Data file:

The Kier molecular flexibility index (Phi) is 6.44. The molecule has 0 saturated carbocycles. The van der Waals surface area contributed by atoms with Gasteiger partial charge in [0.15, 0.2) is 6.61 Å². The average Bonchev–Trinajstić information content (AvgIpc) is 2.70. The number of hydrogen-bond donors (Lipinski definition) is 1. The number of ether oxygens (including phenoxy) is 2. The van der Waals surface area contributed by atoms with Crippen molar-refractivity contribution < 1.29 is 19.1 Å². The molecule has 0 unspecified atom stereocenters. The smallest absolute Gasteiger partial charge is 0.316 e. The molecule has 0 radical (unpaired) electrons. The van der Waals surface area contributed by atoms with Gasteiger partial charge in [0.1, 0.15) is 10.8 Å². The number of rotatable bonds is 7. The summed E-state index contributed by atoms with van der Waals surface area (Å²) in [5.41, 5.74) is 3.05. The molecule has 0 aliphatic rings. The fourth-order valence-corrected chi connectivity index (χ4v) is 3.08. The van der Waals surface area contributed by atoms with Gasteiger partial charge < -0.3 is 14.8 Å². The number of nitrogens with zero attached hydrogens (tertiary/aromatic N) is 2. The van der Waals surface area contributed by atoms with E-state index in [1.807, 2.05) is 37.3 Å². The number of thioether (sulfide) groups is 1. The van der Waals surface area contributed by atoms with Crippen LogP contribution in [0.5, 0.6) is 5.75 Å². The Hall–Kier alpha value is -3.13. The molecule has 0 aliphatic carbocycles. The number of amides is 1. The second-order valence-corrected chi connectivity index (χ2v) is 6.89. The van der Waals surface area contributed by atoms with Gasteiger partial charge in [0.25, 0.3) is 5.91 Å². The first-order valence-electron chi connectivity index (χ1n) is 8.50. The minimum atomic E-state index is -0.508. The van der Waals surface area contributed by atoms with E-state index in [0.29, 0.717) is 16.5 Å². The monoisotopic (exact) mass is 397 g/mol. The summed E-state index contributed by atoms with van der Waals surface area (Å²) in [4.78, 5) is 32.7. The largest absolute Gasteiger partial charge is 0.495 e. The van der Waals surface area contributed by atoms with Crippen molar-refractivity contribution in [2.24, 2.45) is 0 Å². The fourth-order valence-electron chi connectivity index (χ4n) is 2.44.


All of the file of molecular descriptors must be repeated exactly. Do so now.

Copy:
The Kier molecular flexibility index (Phi) is 6.44. The molecule has 0 saturated carbocycles. The van der Waals surface area contributed by atoms with Gasteiger partial charge in [0.15, 0.2) is 6.61 Å². The average Bonchev–Trinajstić information content (AvgIpc) is 2.70. The number of hydrogen-bond donors (Lipinski definition) is 1. The number of ether oxygens (including phenoxy) is 2. The van der Waals surface area contributed by atoms with Crippen molar-refractivity contribution < 1.29 is 19.1 Å². The molecule has 0 unspecified atom stereocenters. The smallest absolute Gasteiger partial charge is 0.316 e. The molecule has 0 radical (unpaired) electrons. The van der Waals surface area contributed by atoms with Gasteiger partial charge in [0.1, 0.15) is 10.8 Å². The number of rotatable bonds is 7. The summed E-state index contributed by atoms with van der Waals surface area (Å²) in [5.41, 5.74) is 3.05. The molecule has 0 aliphatic rings. The fourth-order valence-corrected chi connectivity index (χ4v) is 3.08. The van der Waals surface area contributed by atoms with Gasteiger partial charge < -0.3 is 14.8 Å². The number of nitrogens with zero attached hydrogens (tertiary/aromatic N) is 2. The van der Waals surface area contributed by atoms with E-state index in [1.807, 2.05) is 37.3 Å². The number of thioether (sulfide) groups is 1. The van der Waals surface area contributed by atoms with Crippen LogP contribution in [0.5, 0.6) is 5.75 Å². The Hall–Kier alpha value is -3.13. The molecule has 0 aliphatic carbocycles. The number of amides is 1. The second-order valence-corrected chi connectivity index (χ2v) is 6.89. The van der Waals surface area contributed by atoms with Gasteiger partial charge in [0.25, 0.3) is 5.91 Å². The first-order valence-electron chi connectivity index (χ1n) is 8.50. The minimum atomic E-state index is -0.508. The van der Waals surface area contributed by atoms with E-state index in [0.29, 0.717) is 16.5 Å². The monoisotopic (exact) mass is 397 g/mol. The summed E-state index contributed by atoms with van der Waals surface area (Å²) in [4.78, 5) is 32.7. The largest absolute Gasteiger partial charge is 0.495 e. The van der Waals surface area contributed by atoms with Crippen molar-refractivity contribution in [2.24, 2.45) is 0 Å². The fourth-order valence-electron chi connectivity index (χ4n) is 2.44.